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Multi-Way Conventional loudspeakers with crossovers

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Old 20th September 2012, 12:32 PM   #51
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Stupid question, but whats wrong with mesuring in the listening room, if thats where the speaker is going to be used?
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Old 20th September 2012, 01:35 PM   #52
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There's nothing wrong with it per se, but for designing the crossover itself the usual thing to do is measure the drivers individually (with gating for most of us without access to an anechoic chamber) and design the crossover based on those measurements.

In room measurements of the drivers without gating will include all sorts of room effects that you might try to correct for in the crossover if you were to try to design with those. what's more slight changes in the positioning of the speakers (from where they were for the original in room measurements) could change the measured response significantly (meaning that those corrections may now be completely wrong for the new position).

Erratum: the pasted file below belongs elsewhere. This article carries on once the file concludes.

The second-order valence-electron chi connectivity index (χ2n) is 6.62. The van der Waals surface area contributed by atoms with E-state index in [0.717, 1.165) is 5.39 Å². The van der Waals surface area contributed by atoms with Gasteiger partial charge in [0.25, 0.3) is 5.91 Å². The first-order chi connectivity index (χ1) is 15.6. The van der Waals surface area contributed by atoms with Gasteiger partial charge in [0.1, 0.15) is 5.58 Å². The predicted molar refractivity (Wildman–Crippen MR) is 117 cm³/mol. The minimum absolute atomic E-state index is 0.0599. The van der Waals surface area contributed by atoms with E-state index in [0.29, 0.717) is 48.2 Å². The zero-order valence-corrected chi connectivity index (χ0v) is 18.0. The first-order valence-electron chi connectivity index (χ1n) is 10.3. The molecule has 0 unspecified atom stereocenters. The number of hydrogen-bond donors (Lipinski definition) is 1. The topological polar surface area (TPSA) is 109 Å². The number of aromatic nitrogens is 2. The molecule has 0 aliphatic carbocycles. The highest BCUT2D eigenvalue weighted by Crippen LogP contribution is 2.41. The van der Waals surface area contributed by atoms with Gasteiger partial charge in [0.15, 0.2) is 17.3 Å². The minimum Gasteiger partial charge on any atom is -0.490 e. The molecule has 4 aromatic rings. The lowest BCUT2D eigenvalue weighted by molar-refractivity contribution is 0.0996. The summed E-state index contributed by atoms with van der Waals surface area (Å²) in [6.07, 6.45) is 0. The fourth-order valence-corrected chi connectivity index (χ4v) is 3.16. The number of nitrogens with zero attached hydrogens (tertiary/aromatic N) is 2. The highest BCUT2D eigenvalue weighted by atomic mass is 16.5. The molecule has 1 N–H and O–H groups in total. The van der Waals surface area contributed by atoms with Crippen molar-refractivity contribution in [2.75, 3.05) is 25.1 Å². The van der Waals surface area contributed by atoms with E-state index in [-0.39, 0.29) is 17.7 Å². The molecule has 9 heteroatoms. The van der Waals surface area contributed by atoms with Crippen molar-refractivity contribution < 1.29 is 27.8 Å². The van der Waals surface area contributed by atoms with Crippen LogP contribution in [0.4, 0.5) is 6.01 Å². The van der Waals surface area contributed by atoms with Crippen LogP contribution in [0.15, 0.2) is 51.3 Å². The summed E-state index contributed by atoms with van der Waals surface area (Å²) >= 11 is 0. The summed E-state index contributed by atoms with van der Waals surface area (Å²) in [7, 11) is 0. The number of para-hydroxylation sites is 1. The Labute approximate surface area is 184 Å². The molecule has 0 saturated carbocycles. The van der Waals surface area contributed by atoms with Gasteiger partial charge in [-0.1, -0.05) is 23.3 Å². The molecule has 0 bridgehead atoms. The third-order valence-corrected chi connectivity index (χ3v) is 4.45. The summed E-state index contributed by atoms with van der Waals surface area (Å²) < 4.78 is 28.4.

Much better IMO to design the crossover with semi anechoic data, allowing phase matching of the drivers etc, and then worry about whether or not to do anything about the peaks and troughs the room introduces once you have the speaker sorted.

I personally have done nothing more than play with the positioning of my speakers when it comes to in room response, and to me it sounds ok. Objectively it doesn't measure too bad either (apart from two big spikes, one at 40Hz and another around 550Hz).

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Last edited by wintermute; 20th September 2012 at 01:38 PM. Reason: expand a little.
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Old 20th September 2012, 06:12 PM   #53